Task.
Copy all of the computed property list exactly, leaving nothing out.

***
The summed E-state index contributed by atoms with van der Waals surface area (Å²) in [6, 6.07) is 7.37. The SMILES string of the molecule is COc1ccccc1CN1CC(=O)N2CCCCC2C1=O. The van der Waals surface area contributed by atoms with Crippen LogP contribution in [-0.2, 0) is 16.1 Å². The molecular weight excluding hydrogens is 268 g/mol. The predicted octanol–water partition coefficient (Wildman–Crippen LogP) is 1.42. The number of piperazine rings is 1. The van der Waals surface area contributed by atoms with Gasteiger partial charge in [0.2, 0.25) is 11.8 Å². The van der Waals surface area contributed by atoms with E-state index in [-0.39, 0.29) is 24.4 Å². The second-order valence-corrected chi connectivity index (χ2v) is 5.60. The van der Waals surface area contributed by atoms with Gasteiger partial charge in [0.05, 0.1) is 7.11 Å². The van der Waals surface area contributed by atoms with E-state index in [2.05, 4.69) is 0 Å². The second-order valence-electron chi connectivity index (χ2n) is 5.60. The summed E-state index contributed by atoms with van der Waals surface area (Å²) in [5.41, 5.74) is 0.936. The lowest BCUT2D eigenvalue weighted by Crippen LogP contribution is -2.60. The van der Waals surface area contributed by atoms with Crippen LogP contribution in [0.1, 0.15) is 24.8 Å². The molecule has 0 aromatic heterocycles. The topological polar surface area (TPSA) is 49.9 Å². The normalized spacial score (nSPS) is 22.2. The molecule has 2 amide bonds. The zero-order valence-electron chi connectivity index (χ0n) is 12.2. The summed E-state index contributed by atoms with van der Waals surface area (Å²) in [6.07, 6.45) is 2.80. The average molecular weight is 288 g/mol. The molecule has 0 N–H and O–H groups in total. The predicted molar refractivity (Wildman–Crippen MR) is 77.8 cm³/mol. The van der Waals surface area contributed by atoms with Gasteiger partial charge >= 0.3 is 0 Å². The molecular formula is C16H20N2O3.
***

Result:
The summed E-state index contributed by atoms with van der Waals surface area (Å²) in [6, 6.07) is 7.37. The SMILES string of the molecule is COc1ccccc1CN1CC(=O)N2CCCCC2C1=O. The van der Waals surface area contributed by atoms with Crippen LogP contribution in [-0.2, 0) is 16.1 Å². The molecular weight excluding hydrogens is 268 g/mol. The predicted octanol–water partition coefficient (Wildman–Crippen LogP) is 1.42. The number of piperazine rings is 1. The van der Waals surface area contributed by atoms with Gasteiger partial charge in [0.2, 0.25) is 11.8 Å². The van der Waals surface area contributed by atoms with E-state index in [-0.39, 0.29) is 24.4 Å². The second-order valence-corrected chi connectivity index (χ2v) is 5.60. The van der Waals surface area contributed by atoms with Gasteiger partial charge in [0.05, 0.1) is 7.11 Å². The van der Waals surface area contributed by atoms with E-state index in [2.05, 4.69) is 0 Å². The second-order valence-electron chi connectivity index (χ2n) is 5.60. The summed E-state index contributed by atoms with van der Waals surface area (Å²) in [5.41, 5.74) is 0.936. The lowest BCUT2D eigenvalue weighted by Crippen LogP contribution is -2.60. The van der Waals surface area contributed by atoms with Crippen LogP contribution in [0.1, 0.15) is 24.8 Å². The molecule has 0 aromatic heterocycles. The topological polar surface area (TPSA) is 49.9 Å². The normalized spacial score (nSPS) is 22.2. The molecule has 2 amide bonds. The zero-order valence-electron chi connectivity index (χ0n) is 12.2. The summed E-state index contributed by atoms with van der Waals surface area (Å²) in [6.07, 6.45) is 2.80. The average molecular weight is 288 g/mol. The molecule has 0 N–H and O–H groups in total. The predicted molar refractivity (Wildman–Crippen MR) is 77.8 cm³/mol. The van der Waals surface area contributed by atoms with Gasteiger partial charge >= 0.3 is 0 Å². The molecular formula is C16H20N2O3.